We are pleased to announce a new research fellowship for undergraduate students who are interested in getting hands-on experience with archival research and who want to contribute to the ongoing conversation about UNC history.
The University Library and the Chancellor’s Task Force on UNC-Chapel Hill’s History are sponsoring four undergraduate research fellowships for summer 2017. The fellows will work in the University Archives in Wilson Library on research projects that will help to expand the existing narrative of UNC history. The research will focus on underrepresented, excluded, or misrepresented people and events – the “untold” stories that have not made it into traditional accounts of Carolina’s history.
How to Apply
The Carolina’s Untold History fellowships will be administered through the Office of Undergraduate Research as part of the Summer Undergraduate Research Fellowship (SURF) program. Visit the SURF website for more information about how to apply. http://our.unc.edu/students/funding-opportunities/surf/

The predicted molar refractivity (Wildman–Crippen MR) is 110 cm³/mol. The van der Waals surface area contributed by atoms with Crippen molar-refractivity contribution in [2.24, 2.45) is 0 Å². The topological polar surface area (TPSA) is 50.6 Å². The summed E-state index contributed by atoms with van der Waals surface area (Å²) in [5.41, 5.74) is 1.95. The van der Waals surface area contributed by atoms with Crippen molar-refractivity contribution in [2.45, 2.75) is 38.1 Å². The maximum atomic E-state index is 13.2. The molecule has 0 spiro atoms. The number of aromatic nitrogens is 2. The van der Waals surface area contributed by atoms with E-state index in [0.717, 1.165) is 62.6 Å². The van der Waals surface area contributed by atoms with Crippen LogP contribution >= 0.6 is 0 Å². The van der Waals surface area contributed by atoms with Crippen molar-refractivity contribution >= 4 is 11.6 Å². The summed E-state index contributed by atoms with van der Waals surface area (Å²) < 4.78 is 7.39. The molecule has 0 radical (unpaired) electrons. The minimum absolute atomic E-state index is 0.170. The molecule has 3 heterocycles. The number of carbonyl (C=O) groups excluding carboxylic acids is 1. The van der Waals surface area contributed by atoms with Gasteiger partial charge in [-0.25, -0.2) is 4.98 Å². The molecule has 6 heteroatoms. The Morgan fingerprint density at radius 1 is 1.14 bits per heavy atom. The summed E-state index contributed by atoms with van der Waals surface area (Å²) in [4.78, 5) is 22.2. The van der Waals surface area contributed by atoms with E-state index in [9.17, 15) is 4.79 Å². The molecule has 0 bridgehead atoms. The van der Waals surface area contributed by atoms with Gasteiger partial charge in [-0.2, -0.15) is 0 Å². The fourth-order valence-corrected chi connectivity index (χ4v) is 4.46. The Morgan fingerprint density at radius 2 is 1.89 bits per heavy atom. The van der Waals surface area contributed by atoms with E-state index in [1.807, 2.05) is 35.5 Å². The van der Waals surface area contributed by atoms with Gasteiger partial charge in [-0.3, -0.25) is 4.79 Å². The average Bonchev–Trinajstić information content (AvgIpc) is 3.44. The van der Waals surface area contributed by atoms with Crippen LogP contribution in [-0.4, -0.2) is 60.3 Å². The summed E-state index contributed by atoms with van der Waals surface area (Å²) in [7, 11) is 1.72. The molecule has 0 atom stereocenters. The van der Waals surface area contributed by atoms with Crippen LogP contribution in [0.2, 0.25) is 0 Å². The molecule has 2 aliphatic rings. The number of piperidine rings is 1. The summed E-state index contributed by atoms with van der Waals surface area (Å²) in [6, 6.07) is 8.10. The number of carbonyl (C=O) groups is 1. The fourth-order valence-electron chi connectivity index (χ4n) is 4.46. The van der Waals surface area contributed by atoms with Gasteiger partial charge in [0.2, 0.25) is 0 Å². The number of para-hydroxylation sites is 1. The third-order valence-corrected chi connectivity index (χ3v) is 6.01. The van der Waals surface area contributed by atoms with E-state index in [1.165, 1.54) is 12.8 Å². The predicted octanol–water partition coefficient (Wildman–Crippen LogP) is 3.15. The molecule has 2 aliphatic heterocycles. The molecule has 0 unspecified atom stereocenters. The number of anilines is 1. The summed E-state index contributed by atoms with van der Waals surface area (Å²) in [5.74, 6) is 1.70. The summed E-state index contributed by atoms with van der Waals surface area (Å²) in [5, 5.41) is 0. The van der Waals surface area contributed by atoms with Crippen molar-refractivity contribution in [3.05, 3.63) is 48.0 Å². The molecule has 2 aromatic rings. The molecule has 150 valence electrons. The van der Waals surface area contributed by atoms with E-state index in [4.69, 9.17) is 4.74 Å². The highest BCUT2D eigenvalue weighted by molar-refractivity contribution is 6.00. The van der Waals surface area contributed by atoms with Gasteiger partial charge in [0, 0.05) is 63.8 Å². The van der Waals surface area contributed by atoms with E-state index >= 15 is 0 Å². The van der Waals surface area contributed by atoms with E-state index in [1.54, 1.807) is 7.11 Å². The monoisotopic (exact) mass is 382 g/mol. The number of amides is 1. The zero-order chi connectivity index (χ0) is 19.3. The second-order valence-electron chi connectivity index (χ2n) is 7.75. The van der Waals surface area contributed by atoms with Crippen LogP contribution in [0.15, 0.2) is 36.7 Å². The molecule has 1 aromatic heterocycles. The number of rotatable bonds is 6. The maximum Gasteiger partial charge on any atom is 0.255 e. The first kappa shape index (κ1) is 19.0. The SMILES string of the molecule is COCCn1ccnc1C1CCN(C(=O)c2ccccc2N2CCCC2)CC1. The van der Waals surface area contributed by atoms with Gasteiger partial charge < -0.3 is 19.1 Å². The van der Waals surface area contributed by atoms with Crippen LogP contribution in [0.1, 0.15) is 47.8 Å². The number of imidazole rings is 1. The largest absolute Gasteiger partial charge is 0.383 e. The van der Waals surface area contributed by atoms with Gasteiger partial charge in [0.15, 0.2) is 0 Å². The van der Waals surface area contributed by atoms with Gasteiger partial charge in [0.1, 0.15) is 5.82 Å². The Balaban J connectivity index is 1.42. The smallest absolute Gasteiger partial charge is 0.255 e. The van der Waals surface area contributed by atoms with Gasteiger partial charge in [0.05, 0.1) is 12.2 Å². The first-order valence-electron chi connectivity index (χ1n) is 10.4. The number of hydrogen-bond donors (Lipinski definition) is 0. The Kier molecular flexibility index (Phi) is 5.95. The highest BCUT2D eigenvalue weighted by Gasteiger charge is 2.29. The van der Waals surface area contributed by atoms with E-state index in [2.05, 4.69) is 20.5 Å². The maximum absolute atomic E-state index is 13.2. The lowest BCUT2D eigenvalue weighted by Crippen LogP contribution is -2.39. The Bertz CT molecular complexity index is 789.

As part of the application process, students will work with a faculty adviser and with the staff of the UNC University Archives to develop a research topic. Topics will be related to UNC history and must focus on aspects of university history that have not been covered at length in existing histories of UNC. University Archives staff can help applicants determine whether there are sufficient archival resources to support the nine-week fellowship. Students should contact the University Archives to discuss potential topics: email@example.com.
The following are just examples of the types of topics students might choose to explore.
Applicants are encouraged to be thoughtful and creative about their research topics and should contact the University Archives to discuss potential research ideas.
- The origins of the Carolina Gay Association in 1974 and the struggle for early LGBTQ organizations at UNC to receive recognition and support.
- A look at racial segregation practices on the UNC campus before and after the arrival of the first African American students in the 1950s.
- The practice of hiring slaves to use as college servants prior to emancipation.
- An examination of the different administrative policies for women students in the early to mid 20th century.